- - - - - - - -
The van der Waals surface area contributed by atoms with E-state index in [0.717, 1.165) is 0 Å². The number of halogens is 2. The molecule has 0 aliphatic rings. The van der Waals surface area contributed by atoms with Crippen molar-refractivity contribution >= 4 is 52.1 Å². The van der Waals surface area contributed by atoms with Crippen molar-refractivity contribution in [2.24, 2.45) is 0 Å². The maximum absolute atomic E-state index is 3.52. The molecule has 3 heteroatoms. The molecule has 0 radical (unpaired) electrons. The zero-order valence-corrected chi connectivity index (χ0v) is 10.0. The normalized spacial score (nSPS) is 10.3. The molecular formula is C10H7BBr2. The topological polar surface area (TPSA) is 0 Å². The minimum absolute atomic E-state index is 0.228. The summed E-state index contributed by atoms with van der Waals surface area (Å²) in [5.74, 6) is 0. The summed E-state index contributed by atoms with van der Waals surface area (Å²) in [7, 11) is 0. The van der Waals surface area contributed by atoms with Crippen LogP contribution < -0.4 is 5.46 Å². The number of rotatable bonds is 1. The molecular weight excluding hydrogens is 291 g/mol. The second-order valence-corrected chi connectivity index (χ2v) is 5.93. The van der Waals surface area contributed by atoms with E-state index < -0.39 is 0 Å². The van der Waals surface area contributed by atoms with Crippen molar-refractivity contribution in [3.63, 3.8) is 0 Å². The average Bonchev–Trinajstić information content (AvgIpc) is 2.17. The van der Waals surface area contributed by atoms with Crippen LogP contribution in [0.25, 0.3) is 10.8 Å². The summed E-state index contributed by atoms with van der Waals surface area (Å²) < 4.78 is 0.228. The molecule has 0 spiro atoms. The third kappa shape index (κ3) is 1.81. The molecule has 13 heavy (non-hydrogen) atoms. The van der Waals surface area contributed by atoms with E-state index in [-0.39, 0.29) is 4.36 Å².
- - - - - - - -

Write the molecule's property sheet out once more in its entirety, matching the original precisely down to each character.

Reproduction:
The van der Waals surface area contributed by atoms with E-state index in [0.717, 1.165) is 0 Å². The number of halogens is 2. The molecule has 0 aliphatic rings. The van der Waals surface area contributed by atoms with Crippen molar-refractivity contribution >= 4 is 52.1 Å². The van der Waals surface area contributed by atoms with Crippen molar-refractivity contribution in [2.24, 2.45) is 0 Å². The maximum absolute atomic E-state index is 3.52. The molecule has 3 heteroatoms. The molecule has 0 radical (unpaired) electrons. The zero-order valence-corrected chi connectivity index (χ0v) is 10.0. The normalized spacial score (nSPS) is 10.3. The molecular formula is C10H7BBr2. The topological polar surface area (TPSA) is 0 Å². The minimum absolute atomic E-state index is 0.228. The summed E-state index contributed by atoms with van der Waals surface area (Å²) in [5.74, 6) is 0. The summed E-state index contributed by atoms with van der Waals surface area (Å²) in [7, 11) is 0. The van der Waals surface area contributed by atoms with Crippen LogP contribution < -0.4 is 5.46 Å². The number of rotatable bonds is 1. The molecular weight excluding hydrogens is 291 g/mol. The second-order valence-corrected chi connectivity index (χ2v) is 5.93. The van der Waals surface area contributed by atoms with E-state index < -0.39 is 0 Å². The van der Waals surface area contributed by atoms with Crippen molar-refractivity contribution in [3.63, 3.8) is 0 Å². The average Bonchev–Trinajstić information content (AvgIpc) is 2.17. The van der Waals surface area contributed by atoms with Crippen LogP contribution in [0.25, 0.3) is 10.8 Å². The summed E-state index contributed by atoms with van der Waals surface area (Å²) < 4.78 is 0.228. The molecule has 0 spiro atoms. The third kappa shape index (κ3) is 1.81. The molecule has 13 heavy (non-hydrogen) atoms. The van der Waals surface area contributed by atoms with E-state index in [-0.39, 0.29) is 4.36 Å².